On the home side of the Atlantic, circle life seems to be vigorous and
growing. The organizations of past years hold to the work, and many new
fields are opened monthly. At BROCKVILLE, ONTARIO, the “Island City”
branch of thirteen members was organized last October. A simple but very
effective method of work has been followed, that of appointing examiners
on each subject, different members being appointed from time to time, so
that all may be kept interested. They have had for president a college
graduate to help them over tough places in their classics, and a
practical chemist is proving the marvels of chemistry to them.

LIVERPOOL, NOVA SCOTIA, sends an encouraging word of the progress of
their circle, formed in 1883, and now boasting twelve active members. The
plan for the evening’s work in this circle is very good. Introductory
exercises of prayer, minutes of last meeting, roll call, responded to
by quotations, and a select reading, precede the evening drill, which
is an informal conversation on one or more of the C. L. S. C. studies,
conducted by a leader.——We quite agree with our friend at NIAGARA, who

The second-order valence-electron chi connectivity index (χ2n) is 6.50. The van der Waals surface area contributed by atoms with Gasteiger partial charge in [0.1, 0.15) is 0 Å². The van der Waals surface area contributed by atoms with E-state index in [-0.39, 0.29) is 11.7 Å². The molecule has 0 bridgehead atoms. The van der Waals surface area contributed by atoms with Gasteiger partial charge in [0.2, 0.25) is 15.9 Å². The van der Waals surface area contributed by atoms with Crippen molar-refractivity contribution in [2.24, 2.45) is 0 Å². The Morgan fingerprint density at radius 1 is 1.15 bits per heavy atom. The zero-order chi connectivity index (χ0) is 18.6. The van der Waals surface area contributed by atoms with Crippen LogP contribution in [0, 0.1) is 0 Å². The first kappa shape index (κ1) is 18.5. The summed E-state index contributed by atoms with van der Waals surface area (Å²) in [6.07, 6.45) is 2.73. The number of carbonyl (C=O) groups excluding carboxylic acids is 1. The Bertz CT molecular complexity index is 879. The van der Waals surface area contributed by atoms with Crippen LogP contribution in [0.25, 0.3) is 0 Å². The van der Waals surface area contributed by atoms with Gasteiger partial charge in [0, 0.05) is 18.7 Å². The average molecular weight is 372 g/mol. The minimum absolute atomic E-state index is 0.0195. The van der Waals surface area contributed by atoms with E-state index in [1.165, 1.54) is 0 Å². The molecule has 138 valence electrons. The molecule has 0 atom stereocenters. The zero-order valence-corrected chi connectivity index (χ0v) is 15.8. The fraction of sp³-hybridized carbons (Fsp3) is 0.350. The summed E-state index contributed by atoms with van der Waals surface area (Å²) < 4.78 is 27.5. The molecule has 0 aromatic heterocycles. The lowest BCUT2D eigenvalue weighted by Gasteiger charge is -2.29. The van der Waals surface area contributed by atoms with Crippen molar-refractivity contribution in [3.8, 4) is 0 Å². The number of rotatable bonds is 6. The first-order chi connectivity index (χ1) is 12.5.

thinks that Chautauquans ought to know that there are other places in
ONTARIO beside Toronto where circles are doing good work, and that their
town is one of them. If all the Ontario towns have as bright and brave
circles as Niagara, we most certainly hope we shall hear from them.
“In December, 1882,” so their history runs, “we formed a triangle,
with angles of various degrees of acuteness or obtuseness, but did not
commence work till January, and being three months behind time we found
the work rather heavy, but in proof of our zeal can report that not one
of us that year ever missed any of our fortnightly meetings. In October,
1883, we were joined by another member, not less acute, and ‘stood
four-square to all the winds that blow.’ We expected to form a real
circle, with all our angularities smoothed off, but find ourselves this
year with the original three, but from sickness and other reasons have